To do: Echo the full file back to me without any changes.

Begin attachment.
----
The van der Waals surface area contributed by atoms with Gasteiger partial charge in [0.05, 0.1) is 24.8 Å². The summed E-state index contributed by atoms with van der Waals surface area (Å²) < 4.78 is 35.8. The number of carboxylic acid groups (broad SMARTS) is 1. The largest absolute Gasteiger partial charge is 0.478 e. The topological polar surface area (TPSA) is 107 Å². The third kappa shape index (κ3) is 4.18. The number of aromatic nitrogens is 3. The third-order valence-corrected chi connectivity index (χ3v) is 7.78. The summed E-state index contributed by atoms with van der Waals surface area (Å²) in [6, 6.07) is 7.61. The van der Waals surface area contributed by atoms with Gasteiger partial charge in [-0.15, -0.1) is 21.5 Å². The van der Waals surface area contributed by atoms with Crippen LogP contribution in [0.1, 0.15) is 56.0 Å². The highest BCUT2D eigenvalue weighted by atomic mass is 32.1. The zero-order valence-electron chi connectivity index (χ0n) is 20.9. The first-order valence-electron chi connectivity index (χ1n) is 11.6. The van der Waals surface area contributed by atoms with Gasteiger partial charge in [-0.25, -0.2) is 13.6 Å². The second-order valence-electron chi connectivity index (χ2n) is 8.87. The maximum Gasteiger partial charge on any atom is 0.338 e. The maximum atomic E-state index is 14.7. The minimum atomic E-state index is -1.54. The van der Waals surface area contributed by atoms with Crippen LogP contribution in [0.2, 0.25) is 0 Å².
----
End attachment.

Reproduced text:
The van der Waals surface area contributed by atoms with Gasteiger partial charge in [0.05, 0.1) is 24.8 Å². The summed E-state index contributed by atoms with van der Waals surface area (Å²) < 4.78 is 35.8. The number of carboxylic acid groups (broad SMARTS) is 1. The largest absolute Gasteiger partial charge is 0.478 e. The topological polar surface area (TPSA) is 107 Å². The third kappa shape index (κ3) is 4.18. The number of aromatic nitrogens is 3. The third-order valence-corrected chi connectivity index (χ3v) is 7.78. The summed E-state index contributed by atoms with van der Waals surface area (Å²) in [6, 6.07) is 7.61. The van der Waals surface area contributed by atoms with Gasteiger partial charge in [-0.15, -0.1) is 21.5 Å². The van der Waals surface area contributed by atoms with Crippen LogP contribution in [0.1, 0.15) is 56.0 Å². The highest BCUT2D eigenvalue weighted by atomic mass is 32.1. The zero-order valence-electron chi connectivity index (χ0n) is 20.9. The first-order valence-electron chi connectivity index (χ1n) is 11.6. The van der Waals surface area contributed by atoms with Gasteiger partial charge in [-0.25, -0.2) is 13.6 Å². The second-order valence-electron chi connectivity index (χ2n) is 8.87. The maximum Gasteiger partial charge on any atom is 0.338 e. The maximum atomic E-state index is 14.7. The minimum atomic E-state index is -1.54. The van der Waals surface area contributed by atoms with Crippen LogP contribution in [0.2, 0.25) is 0 Å².